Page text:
Melody Makers: Should’ve Been There is a trip down rock and roll’s memory lane that weaves and rambles through the pages and photographs contained within one of music’s most celebrated and dearly missed publications. As a documentary, it could benefit from a little more focus and a tighter edit, but as an overall look back at a time when rock and roll was entering a new, exciting era of reinvention and experimentation, and journalists were granted unprecedented access to both rising and established stars, Melody Makers is charming, informative, and highly entertaining.
The UK publication Melody Maker, established in the 1920s primarily as a jazz magazine, was a weekly periodical that music professionals bought and read voraciously and passionately. Anyone who wanted to have a serious conversation about complex music that lay just outside the margins of mainstream popularity considered Melody Maker to be a must read. The publication also boasted the most trusted and talked about classifieds section in the business. While the importance of the classifieds stuck around, Melody Maker went through its biggest changes in the 1960s, when they embraced the exploding UK and American rock and pop music scenes. Half the staff at the magazine resigned when the editors decided to put The Beatles on the cover, but Melody Maker’s new image had been solidified, becoming more influential at home and abroad than ever before.
Melody Makers is the first feature-length directorial effort from Canadian filmmaker Leslie Ann Coles, and it’s a solid one. It’s a pretty standard documentary template that blends interviews with various writers, editors, musicians, promoters, and record producers with a healthy amount of archival materials, but Coles’ has a noticeable passion for the material, lending Melody Makers a healthy amount of conviction. It’s always engaging and professionally designed in terms of the overall content, but it also feels at times like a shorter film that has been padded out to feature length.
The first third of Melody Makers is a well thought out walk through the pages of the magazine and its various columns and elements in an almost cover-to-cover fashion. It gets things off to a great start, offering plenty of fine details for fans of the magazine, while also outlining a bigger picture for the uninitiated. The middle portion of Melody Makers – which talks about the publication at the height of its influence – is a bit more unsteady. There doesn’t seem to be much to talk about when it comes to the success of Melody Maker outside of saying that it was the right shift for the magazine at the right time. The central section of Melody Makers has a lot of amusing anecdotes (who doesn’t want to hear about an intoxicated Keith Moon riding around on a hovercraft and causing train delays?), but none of it forwards the more interesting stories about the magazine and the people who made it. It starts, stops, goes on a sometimes unrelated tangent, and struggles to come back to the narrative. Melody Makers gets back on the right track once it starts talking about the decline of its subject’s boom period (marked by some poor business decisions, editors dabbling in gossip and sensationalism, missing the boat on punk and new wave, and publicists and record labels keeping their talent on tighter leashes), but this renewed sense of focus brings the film’s overall shortcomings into sharper contrast.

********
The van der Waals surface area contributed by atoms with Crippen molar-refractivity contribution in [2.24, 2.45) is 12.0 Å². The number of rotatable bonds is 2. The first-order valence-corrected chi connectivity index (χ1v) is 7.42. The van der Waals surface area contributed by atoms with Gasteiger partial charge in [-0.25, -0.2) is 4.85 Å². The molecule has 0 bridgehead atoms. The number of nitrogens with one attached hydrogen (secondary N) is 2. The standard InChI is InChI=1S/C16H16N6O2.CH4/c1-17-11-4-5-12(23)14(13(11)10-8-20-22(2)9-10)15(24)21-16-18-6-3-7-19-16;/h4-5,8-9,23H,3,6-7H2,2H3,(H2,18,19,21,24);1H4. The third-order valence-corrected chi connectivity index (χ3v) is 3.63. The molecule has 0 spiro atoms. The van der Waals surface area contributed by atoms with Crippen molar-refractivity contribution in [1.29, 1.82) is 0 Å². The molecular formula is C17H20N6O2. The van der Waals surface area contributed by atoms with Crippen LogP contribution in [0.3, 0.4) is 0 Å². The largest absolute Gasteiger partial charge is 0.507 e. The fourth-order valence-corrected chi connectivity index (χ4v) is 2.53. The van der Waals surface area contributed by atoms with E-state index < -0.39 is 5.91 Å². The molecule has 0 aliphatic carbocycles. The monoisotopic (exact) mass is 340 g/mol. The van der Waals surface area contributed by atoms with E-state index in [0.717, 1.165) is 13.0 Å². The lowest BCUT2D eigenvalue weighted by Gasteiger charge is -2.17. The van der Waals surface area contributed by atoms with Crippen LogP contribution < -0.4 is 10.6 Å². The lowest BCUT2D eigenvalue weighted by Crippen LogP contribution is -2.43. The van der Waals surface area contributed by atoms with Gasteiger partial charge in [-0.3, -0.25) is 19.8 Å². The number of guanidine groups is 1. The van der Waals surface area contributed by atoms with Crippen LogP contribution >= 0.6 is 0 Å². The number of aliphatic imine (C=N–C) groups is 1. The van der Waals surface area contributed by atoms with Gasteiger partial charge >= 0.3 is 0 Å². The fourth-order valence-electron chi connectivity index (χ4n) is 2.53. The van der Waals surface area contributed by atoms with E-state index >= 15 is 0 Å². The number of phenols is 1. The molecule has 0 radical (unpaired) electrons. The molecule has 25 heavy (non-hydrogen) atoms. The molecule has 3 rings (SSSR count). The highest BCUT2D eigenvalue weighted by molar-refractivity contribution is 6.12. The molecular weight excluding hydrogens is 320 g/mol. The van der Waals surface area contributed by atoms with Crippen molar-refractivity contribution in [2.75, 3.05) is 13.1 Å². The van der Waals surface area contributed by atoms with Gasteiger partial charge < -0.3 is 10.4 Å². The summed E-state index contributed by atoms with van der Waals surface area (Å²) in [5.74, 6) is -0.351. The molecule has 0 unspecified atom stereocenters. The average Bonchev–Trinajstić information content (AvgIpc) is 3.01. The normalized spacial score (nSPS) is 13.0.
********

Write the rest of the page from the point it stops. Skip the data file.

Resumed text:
Melody Makers is a film torn between overall nostalgia for a specific era in music history and an overall look at the magazine. Coles pays some mind to the past and present, but mostly remains focused on the magazine’s 1960-1975 heyday, which is both precise and limiting. While these two threads somewhat naturally go hand-in-hand, Melody Makers frequently stops to have lengthy bits of fun, which is sometimes endearing or unfortunate. Without a stronger, more judicious assembly, Melody Makers comes across as genial and engaging, but rather limp on the whole. Fans and history buffs will still be delighted, and newbies will learn things they didn’t previously know, but Melody Makers is a good enough film that could’ve been much better.
Coles’ biggest assets are her interview subjects, and while she doesn’t have access to cover gracing chart-toppers like Mick Jagger or Elton John, all of them can speak eloquently and sometimes hilariously about their dealings in and around the magazine. One of the best interviews comes from Barrie Wentzell, a British photographer (who now resides in Toronto) who served as a chief contributor at Melody Maker from 1965-1975. Wentzell certainly interacted with more of the musicians, bands, and personalities that were profiled in the magazine than any of the other of the film’s many subjects, and his insights are so valuable to Melody Makers that it’s surprising that the entire movie isn’t built solely around his contributions and life story. Wentzell, unlike many photographers of the era, also owns the copyrights to his archive, offering Coles’ some of her film’s most striking images and montages.
With Rolling Stone standing as a mockery of itself for years now, and the likes of Spin and NME existing in online formats, Coles’ film will make music buffs yearn for both simpler and more nuanced times. Melody Makers does a fine job showing why the magazine was so influential and groundbreaking and shining a light on the void it left when it declined and eventually closed up shop. It’s a straightforward, likable documentary that holds appeal for musicians, fans, and outsiders alike, and serves as a reminder of a not too distant era in music history that feels like it happened centuries ago.
Melody Makers: Should’ve Been There screens on Friday, July 12, 2019 and Saturday, July 13 at The Royal in Toronto.
Check out the trailer for Melody Makers: Should’ve Been There:
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